Poverty School is a large, fenced penal colony set aside in a quite remote area of the U.S. The heavy chain link fence is 20 feet high, topped by six feet of inward-leaning razor wire, and is electrified to a degree slightly less than lethal for a human body provided the body is not barefoot on wet ground. The region has four seasons which cannot be called altogether pleasant year around as, normally, summers are a suffering steamy bake and winters are bitterly, mercilessly, windy and cold. Spring and fall are unusually brief.

The colony, notably deficient in natural resources, has few trees and a generally weedy, ugly topography that is considerably eroded. It is constructed over a vast, isolated old strip mine plowed through once-green mountains whose mountaintops were all blasted off many years ago into the clear burbling streams that used to flow through the verdant vanished valleys. In violation of federal regulations, the area was never re-seeded.

Nothing is found inside the colony besides raw nature and the inmates. These latter consist mainly of white collar criminals, almost exclusively from the world of high finance and banking plus a sprinkling of mine owners, politicians and others, who have been indicted and convicted after perpetrating an exceedingly wide variety of manipulative money schemes and displaying Pervasive Predatory Behavior (PPB), i.e., the financial equivalent of the more common Persistent Felony Offender (PFO) which prosecutors so often and handily call upon in criminal courts across the nation.

Prominent among the inmates’ various innovative crimes are inventing and selling so-called “derivatives” —particularly those known as “swaps,” along with a growing host of other “monetized financial instruments” —which are then marketed under various misleading labels and representations. Trial courts reveal that most such criminal schemes exhibit two things in common:  they 1) produced nothing whatsoever of value other than sterile profits to the perpetrators, and 2) harmed other persons by causing them to lose savings, investments, mortgaged homes, and so forth, which would not otherwise have been at risk absent the greed-induced scheming manipulations—which is all simply to say that these white-collar brigands made trouble where there was no trouble.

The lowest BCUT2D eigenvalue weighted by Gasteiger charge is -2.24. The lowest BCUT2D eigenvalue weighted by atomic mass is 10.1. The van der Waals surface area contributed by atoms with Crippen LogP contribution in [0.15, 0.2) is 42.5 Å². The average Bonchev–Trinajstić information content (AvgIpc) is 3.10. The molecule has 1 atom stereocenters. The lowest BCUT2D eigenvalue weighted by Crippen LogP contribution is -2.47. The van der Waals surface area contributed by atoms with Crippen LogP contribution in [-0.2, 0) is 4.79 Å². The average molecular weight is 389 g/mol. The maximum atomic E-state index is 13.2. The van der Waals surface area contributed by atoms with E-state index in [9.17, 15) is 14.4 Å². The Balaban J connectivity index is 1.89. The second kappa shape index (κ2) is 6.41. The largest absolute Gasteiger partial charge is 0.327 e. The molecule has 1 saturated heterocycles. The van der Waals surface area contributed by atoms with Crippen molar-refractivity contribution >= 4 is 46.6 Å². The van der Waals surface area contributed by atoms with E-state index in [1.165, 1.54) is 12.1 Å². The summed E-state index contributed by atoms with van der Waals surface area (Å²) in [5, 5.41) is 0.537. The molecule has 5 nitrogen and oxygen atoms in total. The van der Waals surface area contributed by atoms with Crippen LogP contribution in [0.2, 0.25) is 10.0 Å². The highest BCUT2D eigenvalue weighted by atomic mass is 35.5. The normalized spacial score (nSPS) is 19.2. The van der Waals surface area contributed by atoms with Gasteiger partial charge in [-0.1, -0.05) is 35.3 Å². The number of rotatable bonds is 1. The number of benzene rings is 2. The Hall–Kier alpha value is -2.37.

It is universally understood by lawmakers, police enforcers, juries, judges and victims that the convicted inmates have been found guilty of increasing poverty and trouble to higher levels than existed previously. One intent of Poverty School is that the inmates will eventually, sometime during their sojourn, arrive at this understanding also. Most do.

There is further agreement that, since law breakers so convicted obviously cannot have felt any empathetic appreciation of the distress and misery felt by so many of their fellow humans as a result of the increased poverty and trouble they have caused, it therefore is desirable that they learn to feel, first hand, and to internalize, such distress and misery within themselves in order that they may attain the virtue of empathy, thereby becoming more human and less subject to the temptations that could so harm others ever again.

The Department of Corrections periodically delivers to the single heavily guarded entry gate a minimal quantity of poor quality foodstuffs and cheapo used clothing, plus, once in a while, miscellaneous scrap building materials and pasteboard boxes. Inmates are free to use these latter—if they can claim such materials before others do, or take them by force—to construct their own shelters in lieu of sleeping in the open or, alternatively, renting shelter in hovels constructed by previous inmates that are now controlled and rented out by current inmates. Most prove to be not very good at building something real. As to the grungy food and trashy clothing deliveries, inmates are absolutely free to decide among themselves on the manner in which these commodities will be “traded,” meaning “distributed” according to the arcane language of economics—e.g., via pricing and retail sale, via rental, or other means of their own devising including violence—as well as deciding who among themselves will control these transactions. Someone always does.